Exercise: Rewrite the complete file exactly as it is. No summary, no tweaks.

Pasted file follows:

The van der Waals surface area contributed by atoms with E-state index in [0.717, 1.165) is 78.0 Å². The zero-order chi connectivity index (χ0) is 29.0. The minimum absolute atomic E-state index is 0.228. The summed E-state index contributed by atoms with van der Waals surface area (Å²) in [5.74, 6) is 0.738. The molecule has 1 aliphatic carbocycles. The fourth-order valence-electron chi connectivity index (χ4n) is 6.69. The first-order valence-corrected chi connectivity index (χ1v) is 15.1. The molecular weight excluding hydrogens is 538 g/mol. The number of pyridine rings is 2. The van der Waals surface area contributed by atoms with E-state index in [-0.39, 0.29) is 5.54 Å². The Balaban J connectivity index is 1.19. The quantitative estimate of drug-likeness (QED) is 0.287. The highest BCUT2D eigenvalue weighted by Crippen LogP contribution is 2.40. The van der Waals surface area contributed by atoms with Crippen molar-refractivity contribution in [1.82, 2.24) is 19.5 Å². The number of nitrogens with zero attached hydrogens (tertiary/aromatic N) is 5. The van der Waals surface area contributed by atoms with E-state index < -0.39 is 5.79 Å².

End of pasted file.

The van der Waals surface area contributed by atoms with E-state index in [0.717, 1.165) is 78.0 Å². The zero-order chi connectivity index (χ0) is 29.0. The minimum absolute atomic E-state index is 0.228. The summed E-state index contributed by atoms with van der Waals surface area (Å²) in [5.74, 6) is 0.738. The molecule has 1 aliphatic carbocycles. The fourth-order valence-electron chi connectivity index (χ4n) is 6.69. The first-order valence-corrected chi connectivity index (χ1v) is 15.1. The molecular weight excluding hydrogens is 538 g/mol. The number of pyridine rings is 2. The van der Waals surface area contributed by atoms with E-state index in [-0.39, 0.29) is 5.54 Å². The Balaban J connectivity index is 1.19. The quantitative estimate of drug-likeness (QED) is 0.287. The highest BCUT2D eigenvalue weighted by Crippen LogP contribution is 2.40. The van der Waals surface area contributed by atoms with Crippen molar-refractivity contribution in [1.82, 2.24) is 19.5 Å². The number of nitrogens with zero attached hydrogens (tertiary/aromatic N) is 5. The van der Waals surface area contributed by atoms with E-state index < -0.39 is 5.79 Å².